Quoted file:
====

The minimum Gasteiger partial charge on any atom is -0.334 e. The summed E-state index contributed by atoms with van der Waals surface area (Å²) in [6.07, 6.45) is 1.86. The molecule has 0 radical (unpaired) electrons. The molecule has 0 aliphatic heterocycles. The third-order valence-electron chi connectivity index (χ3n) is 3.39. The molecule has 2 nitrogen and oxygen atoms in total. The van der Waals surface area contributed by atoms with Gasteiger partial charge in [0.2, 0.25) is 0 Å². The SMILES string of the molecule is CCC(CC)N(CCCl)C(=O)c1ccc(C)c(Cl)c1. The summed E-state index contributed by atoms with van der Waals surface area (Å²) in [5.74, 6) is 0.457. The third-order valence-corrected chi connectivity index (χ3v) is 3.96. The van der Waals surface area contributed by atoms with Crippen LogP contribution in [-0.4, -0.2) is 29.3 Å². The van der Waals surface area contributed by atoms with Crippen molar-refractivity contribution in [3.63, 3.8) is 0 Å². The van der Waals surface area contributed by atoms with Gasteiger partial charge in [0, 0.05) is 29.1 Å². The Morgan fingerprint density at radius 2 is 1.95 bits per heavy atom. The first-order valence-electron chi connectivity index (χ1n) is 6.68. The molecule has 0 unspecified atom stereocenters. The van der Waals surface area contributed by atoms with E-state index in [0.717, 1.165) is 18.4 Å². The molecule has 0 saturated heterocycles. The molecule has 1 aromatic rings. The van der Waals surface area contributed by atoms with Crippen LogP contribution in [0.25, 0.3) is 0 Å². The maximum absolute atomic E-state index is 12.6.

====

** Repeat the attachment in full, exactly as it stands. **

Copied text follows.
The minimum Gasteiger partial charge on any atom is -0.334 e. The summed E-state index contributed by atoms with van der Waals surface area (Å²) in [6.07, 6.45) is 1.86. The molecule has 0 radical (unpaired) electrons. The molecule has 0 aliphatic heterocycles. The third-order valence-electron chi connectivity index (χ3n) is 3.39. The molecule has 2 nitrogen and oxygen atoms in total. The van der Waals surface area contributed by atoms with Gasteiger partial charge in [0.2, 0.25) is 0 Å². The SMILES string of the molecule is CCC(CC)N(CCCl)C(=O)c1ccc(C)c(Cl)c1. The summed E-state index contributed by atoms with van der Waals surface area (Å²) in [5.74, 6) is 0.457. The third-order valence-corrected chi connectivity index (χ3v) is 3.96. The van der Waals surface area contributed by atoms with Crippen LogP contribution in [-0.4, -0.2) is 29.3 Å². The van der Waals surface area contributed by atoms with Crippen molar-refractivity contribution in [3.63, 3.8) is 0 Å². The van der Waals surface area contributed by atoms with Gasteiger partial charge in [0, 0.05) is 29.1 Å². The Morgan fingerprint density at radius 2 is 1.95 bits per heavy atom. The first-order valence-electron chi connectivity index (χ1n) is 6.68. The molecule has 0 unspecified atom stereocenters. The van der Waals surface area contributed by atoms with E-state index in [0.717, 1.165) is 18.4 Å². The molecule has 0 saturated heterocycles. The molecule has 1 aromatic rings. The van der Waals surface area contributed by atoms with Crippen LogP contribution in [0.25, 0.3) is 0 Å². The maximum absolute atomic E-state index is 12.6.